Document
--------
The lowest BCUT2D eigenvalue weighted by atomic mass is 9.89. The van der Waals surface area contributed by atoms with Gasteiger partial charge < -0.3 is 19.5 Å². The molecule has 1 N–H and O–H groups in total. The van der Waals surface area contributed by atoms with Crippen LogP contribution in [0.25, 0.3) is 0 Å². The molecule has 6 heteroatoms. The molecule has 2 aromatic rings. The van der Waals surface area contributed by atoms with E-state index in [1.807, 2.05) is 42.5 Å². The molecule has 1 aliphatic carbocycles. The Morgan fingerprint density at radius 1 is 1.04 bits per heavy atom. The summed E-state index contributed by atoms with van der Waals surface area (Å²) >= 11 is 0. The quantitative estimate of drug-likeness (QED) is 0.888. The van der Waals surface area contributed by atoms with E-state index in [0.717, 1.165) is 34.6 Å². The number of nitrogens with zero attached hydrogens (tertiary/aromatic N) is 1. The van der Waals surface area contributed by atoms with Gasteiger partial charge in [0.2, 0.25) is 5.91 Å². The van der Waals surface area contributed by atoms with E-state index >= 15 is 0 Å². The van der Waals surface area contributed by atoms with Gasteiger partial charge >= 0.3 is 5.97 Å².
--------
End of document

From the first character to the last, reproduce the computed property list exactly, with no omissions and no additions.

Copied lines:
The lowest BCUT2D eigenvalue weighted by atomic mass is 9.89. The van der Waals surface area contributed by atoms with Gasteiger partial charge < -0.3 is 19.5 Å². The molecule has 1 N–H and O–H groups in total. The van der Waals surface area contributed by atoms with Crippen LogP contribution in [0.25, 0.3) is 0 Å². The molecule has 6 heteroatoms. The molecule has 2 aromatic rings. The van der Waals surface area contributed by atoms with E-state index in [1.807, 2.05) is 42.5 Å². The molecule has 1 aliphatic carbocycles. The Morgan fingerprint density at radius 1 is 1.04 bits per heavy atom. The summed E-state index contributed by atoms with van der Waals surface area (Å²) >= 11 is 0. The quantitative estimate of drug-likeness (QED) is 0.888. The van der Waals surface area contributed by atoms with E-state index in [0.717, 1.165) is 34.6 Å². The number of nitrogens with zero attached hydrogens (tertiary/aromatic N) is 1. The van der Waals surface area contributed by atoms with Gasteiger partial charge in [0.2, 0.25) is 5.91 Å². The van der Waals surface area contributed by atoms with E-state index >= 15 is 0 Å². The van der Waals surface area contributed by atoms with Gasteiger partial charge >= 0.3 is 5.97 Å².